My APF Visionary grant, entitled “Stigma, health, and psychological functioning among transgender active duty service members” aimed to elucidate and elevate the lived experiences of trans service members via in-person focus groups (this was pre-covid and zoom was not yet on anyone’s radar). This research was sorely needed given that the policy allowing for military service among trans folx was poised to be implemented around the time of my grant submission. However, immediately after my grant protocol received IRB approval in July 2017, a major change in DoD policy was announced via social media, which resulted in a lot of confusion and fear among trans service members and their families. Given that it appeared that military service would once again be prohibited among openly trans service members, I had to quickly pivot and remove the focus group portion of my study entirely. This was a difficult decision, but one that ultimately was made to protect the identities and privacy of our trans service members who now felt vulnerable and deeply concerned about their futures. The APF program officers were incredibly patient and flexible and worked with me to pivot the design of my study to an anonymous online survey where we could guarantee confidentiality. Thankfully, we had an overwhelming response rate and managed to recruit nearly 230 trans service members through partnerships with national advocacy and support groups. Findings elucidated the psychosocial health of trans service members, as well as experiences of stigma they had faced while in uniform. Though we were not able to conduct the focus groups as initially planned, this research was among the first to study a large sample of trans-identifying service members. This was particularly critical given the ongoing discussion surrounding the eligibility of trans service members at the time. Findings from our study were cited in a seminal report by the Palm Center advocating for trans-inclusive military service.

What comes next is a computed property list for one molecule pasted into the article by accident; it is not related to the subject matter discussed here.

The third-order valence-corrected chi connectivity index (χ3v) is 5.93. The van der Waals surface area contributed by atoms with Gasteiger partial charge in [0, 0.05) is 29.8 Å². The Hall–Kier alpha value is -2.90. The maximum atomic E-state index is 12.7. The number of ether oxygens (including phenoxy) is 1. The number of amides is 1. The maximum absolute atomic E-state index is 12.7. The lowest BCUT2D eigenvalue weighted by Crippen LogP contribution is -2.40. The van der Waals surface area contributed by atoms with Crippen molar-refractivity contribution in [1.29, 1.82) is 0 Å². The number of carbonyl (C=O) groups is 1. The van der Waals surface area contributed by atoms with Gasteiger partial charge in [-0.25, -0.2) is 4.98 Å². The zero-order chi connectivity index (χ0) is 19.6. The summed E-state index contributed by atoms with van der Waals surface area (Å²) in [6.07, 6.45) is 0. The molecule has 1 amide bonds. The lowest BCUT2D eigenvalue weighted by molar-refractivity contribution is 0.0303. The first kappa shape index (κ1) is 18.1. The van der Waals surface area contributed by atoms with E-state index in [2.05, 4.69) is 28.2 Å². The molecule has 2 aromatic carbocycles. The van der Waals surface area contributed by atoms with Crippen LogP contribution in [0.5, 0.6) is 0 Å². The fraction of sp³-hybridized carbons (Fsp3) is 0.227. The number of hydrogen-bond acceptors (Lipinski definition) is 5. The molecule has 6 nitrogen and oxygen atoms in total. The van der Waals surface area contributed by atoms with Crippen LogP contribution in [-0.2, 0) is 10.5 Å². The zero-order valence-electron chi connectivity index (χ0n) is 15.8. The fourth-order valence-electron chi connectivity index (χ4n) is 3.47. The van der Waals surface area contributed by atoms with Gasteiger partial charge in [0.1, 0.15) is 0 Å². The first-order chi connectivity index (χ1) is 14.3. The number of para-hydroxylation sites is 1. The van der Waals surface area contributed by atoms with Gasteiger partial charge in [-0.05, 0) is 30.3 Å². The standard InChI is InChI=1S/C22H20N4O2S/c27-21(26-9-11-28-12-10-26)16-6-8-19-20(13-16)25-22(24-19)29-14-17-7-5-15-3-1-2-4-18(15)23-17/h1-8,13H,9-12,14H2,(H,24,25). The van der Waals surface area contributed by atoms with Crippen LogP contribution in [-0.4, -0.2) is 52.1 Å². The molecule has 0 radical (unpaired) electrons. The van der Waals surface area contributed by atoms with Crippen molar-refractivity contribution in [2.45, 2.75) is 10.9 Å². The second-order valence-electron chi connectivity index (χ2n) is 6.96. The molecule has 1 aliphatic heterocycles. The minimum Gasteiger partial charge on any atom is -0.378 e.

How have you used the outcomes from your APF-funded research to inform future projects or initiatives? 

Results from my APF-funded research were published in three highly regarded peer-reviewed journals: LGBT Health, Stigma and Health, and Medical Care. Since receipt of my grant, I have published nearly 20 additional papers and chapters on the topics of gender-affirming and trans-inclusive healthcare within both military-affiliated and civilian populations. I have also been invited to speak about my research to advocacy, military, and academic groups throughout the country, including the LGBTQIA+ student interest group of my university, the Maryland Department of Health, the Psychological Health Center of Excellence, the VA, Tripler Army Medical Center, and university colloquia.

What inspired your interest in supporting the LGBTQIA+ community through psychology? 

It is incumbent upon us as psychologists to amplify the voices, needs, and lived experiences of those facing marginalization and stigma. As a clinical psychologist working within a military medical school, I found myself in a unique position to support our trans service members and dependents. This feels especially critical as we are witnessing the LGBTQIA+ community face unprecedented levels of discrimination, persecution, and scape-goating. Through my collaborations, I try to shed light on health inequities, barriers to care, and the critical importance of inclusive and affirming healthcare for adults and youth. As I am not a member of the LGBTQIA+ community, I also recognize the necessity of cultural humility and centering the voices and authority of those within the community. Therefore, I am profoundly grateful to my LGBTQIA+ collaborators for welcoming me into this field and allowing me to help serve their communities.

Want to contribute to projects like this and create impact with psychology? Donate to APF today!